Amazonico, Berkley Square

They Say

‘Experience Amazónico in a more formal setting within our breath-taking dining room. Enjoy our full A La Carte or sushi menu amongst luscious foliage, velvet banquettes  and jungle textures. Nightly performances from our house band who play Latin-inspired jazz, Bossa Nova and Cuban will entertain guests throughout the evening.’

NB we visit on two consecutive days during the same week, in order to sample both the Japazónico (Nikkei) menu and the A La Carte.

The Style

We enter the grand building on Berkeley Square one chilly grey spring day this year and are immediately transported to an alternate universe: a sexy tropical space, gently pulsating with Latin American music, lush tropical plants hanging from the ceiling and in every possible nook or cranny of the huge room. A large bar dominates the front dining room, a busy open kitchen to our left as we are led to the dining area. Immediately we forget the grim English weather and start to enjoy ourselves.

Jungle details abound: our plates are painted with rainforest creatures, a frog on mine, a leopard on my husband Andy’s; menus are equally colourful and attractive – a tad confusing as we’re not sure what we’re here to review but yummy sounding enough to turn the next couple of days into an excellent gastronomic adventure.

Over the two days I notice more details – green velvet banquettes reinforcing the rainforest theme, undulating waves of silky fabric in shades of orange, gold and green hanging from the ceiling above us echoed in plump velvet cushions in the same colours and the tiles surrounding the open kitchen. There is a lot of copper (fish kettles?) on the tiles above and below, giving the place an opulent, expensive feel.

Our friendly, cosmopolitan waiter and waitress tell us that we should come back in the evenings as that’s when there’s live music, which sounds fun. But it’s not what we’re here to review.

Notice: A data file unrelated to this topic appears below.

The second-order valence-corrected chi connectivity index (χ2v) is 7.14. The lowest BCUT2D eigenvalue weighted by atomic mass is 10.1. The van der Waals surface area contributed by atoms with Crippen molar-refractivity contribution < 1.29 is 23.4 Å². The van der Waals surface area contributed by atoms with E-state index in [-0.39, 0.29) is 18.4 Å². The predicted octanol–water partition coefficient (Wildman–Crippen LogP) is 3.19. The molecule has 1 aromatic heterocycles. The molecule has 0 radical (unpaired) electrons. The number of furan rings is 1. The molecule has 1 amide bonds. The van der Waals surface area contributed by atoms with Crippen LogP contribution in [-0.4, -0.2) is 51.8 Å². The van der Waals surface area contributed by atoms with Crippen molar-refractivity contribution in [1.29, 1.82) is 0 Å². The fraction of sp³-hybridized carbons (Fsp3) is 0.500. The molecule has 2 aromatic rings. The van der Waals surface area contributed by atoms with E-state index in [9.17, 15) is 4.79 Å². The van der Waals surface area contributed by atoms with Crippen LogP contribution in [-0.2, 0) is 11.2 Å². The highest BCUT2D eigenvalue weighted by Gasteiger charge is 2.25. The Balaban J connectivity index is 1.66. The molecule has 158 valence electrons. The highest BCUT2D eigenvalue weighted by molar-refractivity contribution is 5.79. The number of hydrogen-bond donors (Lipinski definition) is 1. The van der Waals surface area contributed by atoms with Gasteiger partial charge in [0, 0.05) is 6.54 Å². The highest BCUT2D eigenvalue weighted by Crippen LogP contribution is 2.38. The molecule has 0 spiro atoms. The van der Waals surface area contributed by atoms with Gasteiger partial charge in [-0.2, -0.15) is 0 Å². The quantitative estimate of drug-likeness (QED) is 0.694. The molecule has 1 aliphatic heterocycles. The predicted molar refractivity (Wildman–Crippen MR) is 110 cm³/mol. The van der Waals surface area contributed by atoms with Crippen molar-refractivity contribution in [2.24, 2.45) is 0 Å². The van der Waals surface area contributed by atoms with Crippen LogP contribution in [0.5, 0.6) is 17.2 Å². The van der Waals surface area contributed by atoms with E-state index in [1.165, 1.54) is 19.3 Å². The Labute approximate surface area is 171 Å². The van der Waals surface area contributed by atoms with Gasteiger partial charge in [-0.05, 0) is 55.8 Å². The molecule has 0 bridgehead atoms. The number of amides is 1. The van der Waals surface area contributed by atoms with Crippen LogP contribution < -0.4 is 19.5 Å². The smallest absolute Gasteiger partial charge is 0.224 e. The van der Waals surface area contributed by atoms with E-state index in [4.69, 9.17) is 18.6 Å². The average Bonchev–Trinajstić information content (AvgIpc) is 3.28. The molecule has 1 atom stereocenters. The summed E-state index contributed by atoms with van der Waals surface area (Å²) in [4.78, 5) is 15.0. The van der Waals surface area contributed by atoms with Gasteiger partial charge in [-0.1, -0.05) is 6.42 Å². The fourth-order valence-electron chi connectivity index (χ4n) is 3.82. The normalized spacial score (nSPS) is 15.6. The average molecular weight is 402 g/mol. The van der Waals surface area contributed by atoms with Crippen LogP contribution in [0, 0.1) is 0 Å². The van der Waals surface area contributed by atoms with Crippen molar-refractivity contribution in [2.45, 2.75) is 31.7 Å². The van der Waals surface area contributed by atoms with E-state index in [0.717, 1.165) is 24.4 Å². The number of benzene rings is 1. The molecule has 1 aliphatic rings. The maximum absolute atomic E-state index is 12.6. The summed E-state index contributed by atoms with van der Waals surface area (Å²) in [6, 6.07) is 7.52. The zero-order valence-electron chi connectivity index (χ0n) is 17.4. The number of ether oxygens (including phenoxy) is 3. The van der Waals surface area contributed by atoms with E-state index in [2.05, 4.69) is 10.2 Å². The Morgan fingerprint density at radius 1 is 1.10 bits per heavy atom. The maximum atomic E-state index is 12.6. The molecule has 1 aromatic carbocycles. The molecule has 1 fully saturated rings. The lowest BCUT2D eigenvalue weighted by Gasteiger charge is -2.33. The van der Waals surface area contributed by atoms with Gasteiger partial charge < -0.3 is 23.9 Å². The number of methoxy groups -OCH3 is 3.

The Crowd

The place is pretty empty the first day we’re here – to be fair it is the second day of the Easter school holidays, when the target market has probably decamped to more enticing climes, ie any other country than this in what feels like the coldest April in living memory. We’re told that the restaurant more than makes up for the emptiness in the evening, especially Fridays and Saturdays, when they can turn the 180 tables three times a night. There are also two private dining rooms – which can be joined into one, if you have a sufficient social circle (and money) – and a club in the bowels of the building.

I digress. The second day, possibly because we’re running about half an hour late, the place is busier. Two handsome men to our right are dressed smart casually – either on a date or having a business lunch – and one says to the other ‘did you go to school in New York?’ ‘No, I went to school in Russia.’ I am fascinated by this but Andy ticks me off for my unsubtle attempt at eavesdropping.

Suffice to say there is also a mixed Japanese group a little further afield. This place certainly confirms London as a (still) international hub.

The Food

The Japazónico (Nikkei) menu

‘A light, tropical lunch menu featuring the highlights from our sushi counter along with our new ‘Pokezónico’ our take on the classic poke bowl. Designed to be delicious, efficient, and refreshing, keeping you energised for the rest of the day. For when time is of the essence, this 3-course menu can be served in 45 minutes and showcases Amazónico’s exotic take on traditional sushi.’

Available Monday – Friday, from 12pm to 4pm

This enticing menu is divided into Nigiri (2 pieces), Maki (8 pieces) and Pokezónico (served with koshikakari rice, cashew nuts and a citrus-spicy sauce).